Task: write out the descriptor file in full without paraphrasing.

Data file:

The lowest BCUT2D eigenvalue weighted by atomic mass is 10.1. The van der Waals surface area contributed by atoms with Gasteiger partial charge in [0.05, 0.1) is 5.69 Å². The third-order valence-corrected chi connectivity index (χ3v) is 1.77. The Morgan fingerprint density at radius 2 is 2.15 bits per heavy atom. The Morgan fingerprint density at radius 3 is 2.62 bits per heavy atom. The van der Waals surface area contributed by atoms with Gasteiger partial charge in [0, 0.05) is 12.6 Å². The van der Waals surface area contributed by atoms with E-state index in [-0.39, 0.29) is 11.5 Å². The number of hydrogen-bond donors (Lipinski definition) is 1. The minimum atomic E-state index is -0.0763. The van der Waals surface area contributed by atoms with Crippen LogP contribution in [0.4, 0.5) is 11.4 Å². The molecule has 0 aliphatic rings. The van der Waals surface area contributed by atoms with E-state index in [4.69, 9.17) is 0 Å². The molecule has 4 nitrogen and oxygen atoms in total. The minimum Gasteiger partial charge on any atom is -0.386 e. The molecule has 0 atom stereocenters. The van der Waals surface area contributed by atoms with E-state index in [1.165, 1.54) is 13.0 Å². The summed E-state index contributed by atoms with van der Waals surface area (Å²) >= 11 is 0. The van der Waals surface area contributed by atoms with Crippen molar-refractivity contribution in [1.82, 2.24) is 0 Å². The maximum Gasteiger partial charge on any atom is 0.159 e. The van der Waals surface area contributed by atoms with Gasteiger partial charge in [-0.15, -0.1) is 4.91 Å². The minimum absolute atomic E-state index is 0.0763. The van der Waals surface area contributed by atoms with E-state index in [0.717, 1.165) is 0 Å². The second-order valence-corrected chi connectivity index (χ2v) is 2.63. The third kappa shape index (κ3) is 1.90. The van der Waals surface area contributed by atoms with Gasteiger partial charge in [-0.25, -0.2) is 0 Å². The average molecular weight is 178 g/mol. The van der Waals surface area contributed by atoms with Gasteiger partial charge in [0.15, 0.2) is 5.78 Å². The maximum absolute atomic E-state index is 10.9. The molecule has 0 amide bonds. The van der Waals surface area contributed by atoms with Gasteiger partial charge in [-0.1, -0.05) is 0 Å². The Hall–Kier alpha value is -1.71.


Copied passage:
The lowest BCUT2D eigenvalue weighted by atomic mass is 10.1. The van der Waals surface area contributed by atoms with Gasteiger partial charge in [0.05, 0.1) is 5.69 Å². The third-order valence-corrected chi connectivity index (χ3v) is 1.77. The Morgan fingerprint density at radius 2 is 2.15 bits per heavy atom. The Morgan fingerprint density at radius 3 is 2.62 bits per heavy atom. The van der Waals surface area contributed by atoms with Gasteiger partial charge in [0, 0.05) is 12.6 Å². The van der Waals surface area contributed by atoms with E-state index in [-0.39, 0.29) is 11.5 Å². The number of hydrogen-bond donors (Lipinski definition) is 1. The minimum atomic E-state index is -0.0763. The van der Waals surface area contributed by atoms with Crippen LogP contribution in [0.4, 0.5) is 11.4 Å². The molecule has 0 aliphatic rings. The van der Waals surface area contributed by atoms with E-state index in [4.69, 9.17) is 0 Å². The molecule has 4 nitrogen and oxygen atoms in total. The minimum Gasteiger partial charge on any atom is -0.386 e. The molecule has 0 atom stereocenters. The van der Waals surface area contributed by atoms with E-state index in [1.165, 1.54) is 13.0 Å². The summed E-state index contributed by atoms with van der Waals surface area (Å²) >= 11 is 0. The van der Waals surface area contributed by atoms with Crippen molar-refractivity contribution in [1.82, 2.24) is 0 Å². The maximum Gasteiger partial charge on any atom is 0.159 e. The van der Waals surface area contributed by atoms with Gasteiger partial charge in [-0.15, -0.1) is 4.91 Å². The minimum absolute atomic E-state index is 0.0763. The van der Waals surface area contributed by atoms with E-state index in [0.717, 1.165) is 0 Å². The second-order valence-corrected chi connectivity index (χ2v) is 2.63. The third kappa shape index (κ3) is 1.90. The van der Waals surface area contributed by atoms with Gasteiger partial charge in [-0.25, -0.2) is 0 Å². The average molecular weight is 178 g/mol. The van der Waals surface area contributed by atoms with Gasteiger partial charge in [0.15, 0.2) is 5.78 Å². The maximum absolute atomic E-state index is 10.9. The molecule has 0 amide bonds. The van der Waals surface area contributed by atoms with Gasteiger partial charge in [-0.1, -0.05) is 0 Å². The Hall–Kier alpha value is -1.71.